I knew John Lennon in the early days in
I remember once I had to tell him off for putting a runny pudding in the geography teacher’s sandals, which of course failed to hold any of the mess which of course spilled out onto the geography teaching room floor of course. ‘John, John’ I sighed. ‘What are we to do with you?’ He was typically brusque, declaring it made no difference to owt.
I continued to detail his crimes. ‘You drink in class, you have no respect for school camping equipment, and your arse is spongey,’ I said.
‘’Ere, you nutter,’ he then outcried, ‘I don’t mind what you care about.’ There followed some hours of caning – him, by me.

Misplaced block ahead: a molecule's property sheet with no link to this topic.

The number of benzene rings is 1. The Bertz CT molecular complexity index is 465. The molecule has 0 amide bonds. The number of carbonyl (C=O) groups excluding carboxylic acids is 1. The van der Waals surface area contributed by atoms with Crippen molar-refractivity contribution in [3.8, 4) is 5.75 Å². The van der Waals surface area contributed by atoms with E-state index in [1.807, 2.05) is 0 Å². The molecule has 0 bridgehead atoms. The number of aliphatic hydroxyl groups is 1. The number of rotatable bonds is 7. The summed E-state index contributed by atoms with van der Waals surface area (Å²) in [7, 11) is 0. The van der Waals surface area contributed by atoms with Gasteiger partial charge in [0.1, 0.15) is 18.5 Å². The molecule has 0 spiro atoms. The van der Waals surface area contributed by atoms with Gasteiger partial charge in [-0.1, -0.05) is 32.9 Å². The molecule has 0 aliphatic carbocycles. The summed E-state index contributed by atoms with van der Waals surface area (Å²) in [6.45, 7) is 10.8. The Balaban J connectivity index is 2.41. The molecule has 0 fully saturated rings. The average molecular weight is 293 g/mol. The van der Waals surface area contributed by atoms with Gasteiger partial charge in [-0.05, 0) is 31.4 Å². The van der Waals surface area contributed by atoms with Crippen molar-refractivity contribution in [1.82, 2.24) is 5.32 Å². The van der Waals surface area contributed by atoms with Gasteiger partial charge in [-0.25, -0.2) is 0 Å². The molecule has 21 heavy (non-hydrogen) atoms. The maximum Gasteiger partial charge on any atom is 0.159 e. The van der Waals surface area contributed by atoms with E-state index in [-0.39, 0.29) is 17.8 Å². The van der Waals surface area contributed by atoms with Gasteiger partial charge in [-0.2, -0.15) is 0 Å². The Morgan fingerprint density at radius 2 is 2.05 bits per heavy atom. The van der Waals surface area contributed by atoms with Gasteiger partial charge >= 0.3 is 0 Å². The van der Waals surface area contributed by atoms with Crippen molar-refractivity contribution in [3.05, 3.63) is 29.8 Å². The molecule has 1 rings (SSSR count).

‘I know you have a propensity towards visual art,’ I squeemed, ‘and you are always making us laugh with your mangled, goon-like language in the local rag. Perhaps you could put these two together, then leave the school and never come back?’
My constructivity seemed to be both surprising and refreshing to John, who quickly agreed this was a fine solution. He was wearing a chinese worker’s cap, as I recall, and had just impregnated his soon-to-be wife, Cynthia, a few hours earlier (their son, Julian, would not be born for four years: such was the British talent, perfected during wartime, for holding it in. ‘It’ being a fetus).
He left and never came back: later that afternoon, he wrote one of his best loved songs, ‘Maybe I’m Amazed’ which I often think was somehow connected to our little conversation. And no, it wasn’t yellow matter custard!